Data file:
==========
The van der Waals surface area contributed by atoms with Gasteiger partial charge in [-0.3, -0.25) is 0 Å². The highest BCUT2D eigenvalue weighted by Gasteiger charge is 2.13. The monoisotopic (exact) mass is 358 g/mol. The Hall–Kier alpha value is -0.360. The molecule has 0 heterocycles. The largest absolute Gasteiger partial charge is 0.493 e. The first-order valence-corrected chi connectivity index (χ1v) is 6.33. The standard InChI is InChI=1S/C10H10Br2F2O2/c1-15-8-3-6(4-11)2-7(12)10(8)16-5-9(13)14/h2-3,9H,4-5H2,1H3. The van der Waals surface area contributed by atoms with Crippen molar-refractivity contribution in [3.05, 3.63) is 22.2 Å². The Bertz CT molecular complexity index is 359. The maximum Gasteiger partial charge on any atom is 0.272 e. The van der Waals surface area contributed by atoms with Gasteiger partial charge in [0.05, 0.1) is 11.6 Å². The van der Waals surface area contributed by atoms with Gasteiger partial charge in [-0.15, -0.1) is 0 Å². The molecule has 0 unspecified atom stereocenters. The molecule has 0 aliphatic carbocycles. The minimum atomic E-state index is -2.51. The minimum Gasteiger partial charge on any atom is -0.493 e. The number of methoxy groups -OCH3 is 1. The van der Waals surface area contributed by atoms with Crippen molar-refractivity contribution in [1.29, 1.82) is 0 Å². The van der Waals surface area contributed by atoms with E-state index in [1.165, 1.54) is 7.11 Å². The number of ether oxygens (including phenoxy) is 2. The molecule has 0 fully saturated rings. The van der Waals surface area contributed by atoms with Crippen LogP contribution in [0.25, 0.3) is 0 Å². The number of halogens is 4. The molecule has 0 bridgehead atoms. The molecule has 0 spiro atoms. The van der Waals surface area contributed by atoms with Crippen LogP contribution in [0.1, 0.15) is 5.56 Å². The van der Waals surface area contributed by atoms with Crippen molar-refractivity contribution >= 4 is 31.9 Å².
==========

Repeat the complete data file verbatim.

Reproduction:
The van der Waals surface area contributed by atoms with Gasteiger partial charge in [-0.3, -0.25) is 0 Å². The highest BCUT2D eigenvalue weighted by Gasteiger charge is 2.13. The monoisotopic (exact) mass is 358 g/mol. The Hall–Kier alpha value is -0.360. The molecule has 0 heterocycles. The largest absolute Gasteiger partial charge is 0.493 e. The first-order valence-corrected chi connectivity index (χ1v) is 6.33. The standard InChI is InChI=1S/C10H10Br2F2O2/c1-15-8-3-6(4-11)2-7(12)10(8)16-5-9(13)14/h2-3,9H,4-5H2,1H3. The van der Waals surface area contributed by atoms with Crippen molar-refractivity contribution in [3.05, 3.63) is 22.2 Å². The Bertz CT molecular complexity index is 359. The maximum Gasteiger partial charge on any atom is 0.272 e. The van der Waals surface area contributed by atoms with Gasteiger partial charge in [0.05, 0.1) is 11.6 Å². The van der Waals surface area contributed by atoms with Gasteiger partial charge in [-0.15, -0.1) is 0 Å². The molecule has 0 unspecified atom stereocenters. The molecule has 0 aliphatic carbocycles. The minimum atomic E-state index is -2.51. The minimum Gasteiger partial charge on any atom is -0.493 e. The number of methoxy groups -OCH3 is 1. The van der Waals surface area contributed by atoms with Crippen molar-refractivity contribution in [1.29, 1.82) is 0 Å². The van der Waals surface area contributed by atoms with E-state index in [1.165, 1.54) is 7.11 Å². The number of ether oxygens (including phenoxy) is 2. The molecule has 0 fully saturated rings. The van der Waals surface area contributed by atoms with Crippen LogP contribution in [0.25, 0.3) is 0 Å². The number of halogens is 4. The molecule has 0 bridgehead atoms. The molecule has 0 spiro atoms. The van der Waals surface area contributed by atoms with Crippen LogP contribution in [0.1, 0.15) is 5.56 Å². The van der Waals surface area contributed by atoms with Crippen molar-refractivity contribution >= 4 is 31.9 Å².